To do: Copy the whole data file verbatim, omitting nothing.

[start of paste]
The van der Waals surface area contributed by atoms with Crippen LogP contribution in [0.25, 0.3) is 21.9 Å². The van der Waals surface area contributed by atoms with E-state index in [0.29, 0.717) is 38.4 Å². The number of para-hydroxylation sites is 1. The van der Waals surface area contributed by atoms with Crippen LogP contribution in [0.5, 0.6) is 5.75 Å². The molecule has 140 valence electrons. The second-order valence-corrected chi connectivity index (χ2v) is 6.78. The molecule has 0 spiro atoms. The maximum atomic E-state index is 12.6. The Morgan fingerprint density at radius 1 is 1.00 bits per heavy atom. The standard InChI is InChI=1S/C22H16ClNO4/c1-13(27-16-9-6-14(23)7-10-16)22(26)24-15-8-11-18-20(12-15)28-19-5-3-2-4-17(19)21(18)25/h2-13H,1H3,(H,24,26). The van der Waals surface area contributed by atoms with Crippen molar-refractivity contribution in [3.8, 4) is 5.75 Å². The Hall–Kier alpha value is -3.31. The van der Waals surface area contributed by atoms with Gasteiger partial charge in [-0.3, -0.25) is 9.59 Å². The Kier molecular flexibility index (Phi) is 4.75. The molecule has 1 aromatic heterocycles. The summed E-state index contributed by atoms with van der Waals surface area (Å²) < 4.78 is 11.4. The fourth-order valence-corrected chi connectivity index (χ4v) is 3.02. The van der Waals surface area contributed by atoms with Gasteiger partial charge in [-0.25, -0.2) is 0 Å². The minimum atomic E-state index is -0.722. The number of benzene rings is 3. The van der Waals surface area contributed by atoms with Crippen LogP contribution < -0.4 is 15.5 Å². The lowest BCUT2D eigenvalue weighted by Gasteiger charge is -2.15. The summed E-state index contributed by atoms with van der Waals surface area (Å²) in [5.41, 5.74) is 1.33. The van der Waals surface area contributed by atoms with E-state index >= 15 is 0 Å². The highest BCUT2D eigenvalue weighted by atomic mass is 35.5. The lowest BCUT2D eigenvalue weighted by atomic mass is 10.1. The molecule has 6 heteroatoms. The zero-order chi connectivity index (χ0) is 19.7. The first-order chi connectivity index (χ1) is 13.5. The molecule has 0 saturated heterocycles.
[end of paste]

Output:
The van der Waals surface area contributed by atoms with Crippen LogP contribution in [0.25, 0.3) is 21.9 Å². The van der Waals surface area contributed by atoms with E-state index in [0.29, 0.717) is 38.4 Å². The number of para-hydroxylation sites is 1. The van der Waals surface area contributed by atoms with Crippen LogP contribution in [0.5, 0.6) is 5.75 Å². The molecule has 140 valence electrons. The second-order valence-corrected chi connectivity index (χ2v) is 6.78. The molecule has 0 spiro atoms. The maximum atomic E-state index is 12.6. The Morgan fingerprint density at radius 1 is 1.00 bits per heavy atom. The standard InChI is InChI=1S/C22H16ClNO4/c1-13(27-16-9-6-14(23)7-10-16)22(26)24-15-8-11-18-20(12-15)28-19-5-3-2-4-17(19)21(18)25/h2-13H,1H3,(H,24,26). The van der Waals surface area contributed by atoms with Crippen molar-refractivity contribution in [3.8, 4) is 5.75 Å². The Hall–Kier alpha value is -3.31. The van der Waals surface area contributed by atoms with Gasteiger partial charge in [-0.3, -0.25) is 9.59 Å². The Kier molecular flexibility index (Phi) is 4.75. The molecule has 1 aromatic heterocycles. The summed E-state index contributed by atoms with van der Waals surface area (Å²) < 4.78 is 11.4. The fourth-order valence-corrected chi connectivity index (χ4v) is 3.02. The van der Waals surface area contributed by atoms with Gasteiger partial charge in [-0.25, -0.2) is 0 Å². The minimum atomic E-state index is -0.722. The number of benzene rings is 3. The van der Waals surface area contributed by atoms with Crippen LogP contribution < -0.4 is 15.5 Å². The lowest BCUT2D eigenvalue weighted by Gasteiger charge is -2.15. The summed E-state index contributed by atoms with van der Waals surface area (Å²) in [5.41, 5.74) is 1.33. The van der Waals surface area contributed by atoms with E-state index >= 15 is 0 Å². The highest BCUT2D eigenvalue weighted by atomic mass is 35.5. The lowest BCUT2D eigenvalue weighted by atomic mass is 10.1. The molecule has 6 heteroatoms. The zero-order chi connectivity index (χ0) is 19.7. The first-order chi connectivity index (χ1) is 13.5. The molecule has 0 saturated heterocycles.